NEWS
August 28, 2014
Police departments in Maryland and across the country are weighing the costs and benefits of using unmanned aerial vehicles as aids in the fight against crime. There are still many unanswered questions regarding the new technology's potential impact on citizens' privacy rights as well as safety concerns related to their sharing airspace with civilian and military aircraft. Those issues will all require careful study before drones can be deployed as a widely available law-enforcement tool.
NEWS
By Ian Duncan, The Baltimore Sun | August 27, 2014
The state's highest court ordered a new trial Wednesday for a former Baltimore police sergeant convicted nearly two decades ago of murdering his young mistress - a ruling that could affect cases that relied on bullet testing used for decades until being debunked. Gina Nueslein, a 22-year-old clerk at a Royal Farms, became entangled with Sgt. James Kulbicki, who was 14 years her senior, in a relationship that soured as she sued him for child support. Twenty years later, Kulbicki has a chance to demonstrate the innocence he has maintained, but Nueslein's family must experience the ordeal of her death again.
NEWS
By Leonard Pitts Jr and By Leonard Pitts Jr | August 24, 2014
A truism: Almost nobody looks good in his booking photo. That said, the 47th governor of Texas, one James Richard Perry, certainly gave it his best shot when he faced the camera at the Travis County Courthouse last week. The resultant image is ... not terrible. Perry is caught somewhere between a tight smile and an outright grimace, his mien taut with confidence and seriousness of purpose. Gazing on that photo, one cannot help but suspect that a transparently political indictment designed by his Democratic opponents to cripple this presumed presidential aspirant might actually help him instead.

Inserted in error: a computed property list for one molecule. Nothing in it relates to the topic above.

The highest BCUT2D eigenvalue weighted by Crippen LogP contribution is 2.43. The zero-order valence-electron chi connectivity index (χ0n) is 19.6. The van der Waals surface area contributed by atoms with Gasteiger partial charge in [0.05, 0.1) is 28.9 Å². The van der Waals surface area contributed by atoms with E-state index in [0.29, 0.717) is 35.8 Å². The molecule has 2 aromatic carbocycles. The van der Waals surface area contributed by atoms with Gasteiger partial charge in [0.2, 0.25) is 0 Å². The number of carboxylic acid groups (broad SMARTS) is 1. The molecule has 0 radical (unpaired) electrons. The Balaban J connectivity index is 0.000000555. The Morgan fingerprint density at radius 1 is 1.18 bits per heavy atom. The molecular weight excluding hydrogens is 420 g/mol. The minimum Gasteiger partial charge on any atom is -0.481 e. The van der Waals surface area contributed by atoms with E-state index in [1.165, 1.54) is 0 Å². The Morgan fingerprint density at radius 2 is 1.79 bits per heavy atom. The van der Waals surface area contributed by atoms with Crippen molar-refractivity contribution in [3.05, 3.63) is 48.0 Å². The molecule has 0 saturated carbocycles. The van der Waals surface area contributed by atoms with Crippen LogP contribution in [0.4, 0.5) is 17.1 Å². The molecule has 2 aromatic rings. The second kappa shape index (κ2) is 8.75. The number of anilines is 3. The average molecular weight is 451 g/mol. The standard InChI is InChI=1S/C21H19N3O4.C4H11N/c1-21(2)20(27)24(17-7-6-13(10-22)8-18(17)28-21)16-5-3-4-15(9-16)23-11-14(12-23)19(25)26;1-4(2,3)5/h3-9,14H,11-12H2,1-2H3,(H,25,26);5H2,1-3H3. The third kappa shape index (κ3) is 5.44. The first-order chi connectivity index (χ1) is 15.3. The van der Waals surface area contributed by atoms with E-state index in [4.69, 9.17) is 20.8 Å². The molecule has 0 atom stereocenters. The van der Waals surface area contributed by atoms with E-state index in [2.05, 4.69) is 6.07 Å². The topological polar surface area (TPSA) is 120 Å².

NEWS
By Ian Duncan, The Baltimore Sun | August 22, 2014
Charles County authorities are investigating an incident in which a retired Circuit Court judge ordered that a unruly defendant be given an electric shock during a court proceeding last month. Paul B. DeWolfe Jr., who heads the state Office of the Public Defender, called Friday for the judge to be banned from hearing cases. "What the judge did here was unconscionable," DeWolfe said in a statement. "The infliction of physical pain to silence a person is unacceptable anywhere, but especially when it is done in a court of law at the direction of the very person whose job it is to protect people's rights.
NEWS
By John Fritze, The Baltimore Sun | August 20, 2014
Baltimore Immigration Court, facing an increase in the number of cases involving immigrant children who crossed the border illegally, is expediting reviews to more quickly decide whether the children should be deported, according to attorneys with clients before the court. The so-called "rocket docket," created in response to a directive last month from the Obama administration to fast-track the cases, has meant the children receive initial hearings within 21 days and in some cases are given a matter of weeks, instead of months, to find an attorney.